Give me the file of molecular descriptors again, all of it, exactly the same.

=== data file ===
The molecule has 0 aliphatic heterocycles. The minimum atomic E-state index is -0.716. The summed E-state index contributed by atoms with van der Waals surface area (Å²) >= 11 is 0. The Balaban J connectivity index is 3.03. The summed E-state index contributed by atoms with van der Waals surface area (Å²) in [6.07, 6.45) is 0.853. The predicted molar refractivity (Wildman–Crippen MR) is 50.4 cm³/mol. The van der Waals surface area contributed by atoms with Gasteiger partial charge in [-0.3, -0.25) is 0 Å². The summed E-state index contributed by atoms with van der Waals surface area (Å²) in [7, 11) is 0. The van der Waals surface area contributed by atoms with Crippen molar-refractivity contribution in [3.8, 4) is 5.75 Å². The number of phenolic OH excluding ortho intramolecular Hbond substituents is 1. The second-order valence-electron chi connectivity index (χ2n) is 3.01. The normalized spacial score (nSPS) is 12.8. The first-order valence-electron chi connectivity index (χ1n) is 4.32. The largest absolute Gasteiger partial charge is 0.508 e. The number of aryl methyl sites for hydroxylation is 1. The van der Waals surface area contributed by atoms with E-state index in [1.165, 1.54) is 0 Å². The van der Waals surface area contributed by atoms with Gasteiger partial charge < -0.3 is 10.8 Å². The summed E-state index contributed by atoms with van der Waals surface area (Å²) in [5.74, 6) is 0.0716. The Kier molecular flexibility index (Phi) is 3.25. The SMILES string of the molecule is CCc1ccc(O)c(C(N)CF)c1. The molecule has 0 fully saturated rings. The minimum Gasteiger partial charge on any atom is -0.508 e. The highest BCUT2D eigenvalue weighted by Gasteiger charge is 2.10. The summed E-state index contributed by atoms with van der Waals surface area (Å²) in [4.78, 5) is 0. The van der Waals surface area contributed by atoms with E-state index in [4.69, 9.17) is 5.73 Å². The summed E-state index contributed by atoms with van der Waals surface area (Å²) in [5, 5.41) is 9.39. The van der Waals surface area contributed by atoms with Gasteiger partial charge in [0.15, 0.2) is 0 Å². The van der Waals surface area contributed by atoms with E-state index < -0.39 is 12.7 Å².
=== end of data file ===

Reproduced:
The molecule has 0 aliphatic heterocycles. The minimum atomic E-state index is -0.716. The summed E-state index contributed by atoms with van der Waals surface area (Å²) >= 11 is 0. The Balaban J connectivity index is 3.03. The summed E-state index contributed by atoms with van der Waals surface area (Å²) in [6.07, 6.45) is 0.853. The predicted molar refractivity (Wildman–Crippen MR) is 50.4 cm³/mol. The van der Waals surface area contributed by atoms with Gasteiger partial charge in [-0.3, -0.25) is 0 Å². The summed E-state index contributed by atoms with van der Waals surface area (Å²) in [7, 11) is 0. The van der Waals surface area contributed by atoms with Crippen molar-refractivity contribution in [3.8, 4) is 5.75 Å². The number of phenolic OH excluding ortho intramolecular Hbond substituents is 1. The second-order valence-electron chi connectivity index (χ2n) is 3.01. The normalized spacial score (nSPS) is 12.8. The first-order valence-electron chi connectivity index (χ1n) is 4.32. The largest absolute Gasteiger partial charge is 0.508 e. The number of aryl methyl sites for hydroxylation is 1. The van der Waals surface area contributed by atoms with E-state index in [1.165, 1.54) is 0 Å². The van der Waals surface area contributed by atoms with Gasteiger partial charge < -0.3 is 10.8 Å². The summed E-state index contributed by atoms with van der Waals surface area (Å²) in [5.74, 6) is 0.0716. The Kier molecular flexibility index (Phi) is 3.25. The SMILES string of the molecule is CCc1ccc(O)c(C(N)CF)c1. The molecule has 0 fully saturated rings. The minimum Gasteiger partial charge on any atom is -0.508 e. The highest BCUT2D eigenvalue weighted by Gasteiger charge is 2.10. The summed E-state index contributed by atoms with van der Waals surface area (Å²) in [4.78, 5) is 0. The van der Waals surface area contributed by atoms with E-state index in [4.69, 9.17) is 5.73 Å². The summed E-state index contributed by atoms with van der Waals surface area (Å²) in [5, 5.41) is 9.39. The van der Waals surface area contributed by atoms with Gasteiger partial charge in [0.15, 0.2) is 0 Å². The van der Waals surface area contributed by atoms with E-state index < -0.39 is 12.7 Å².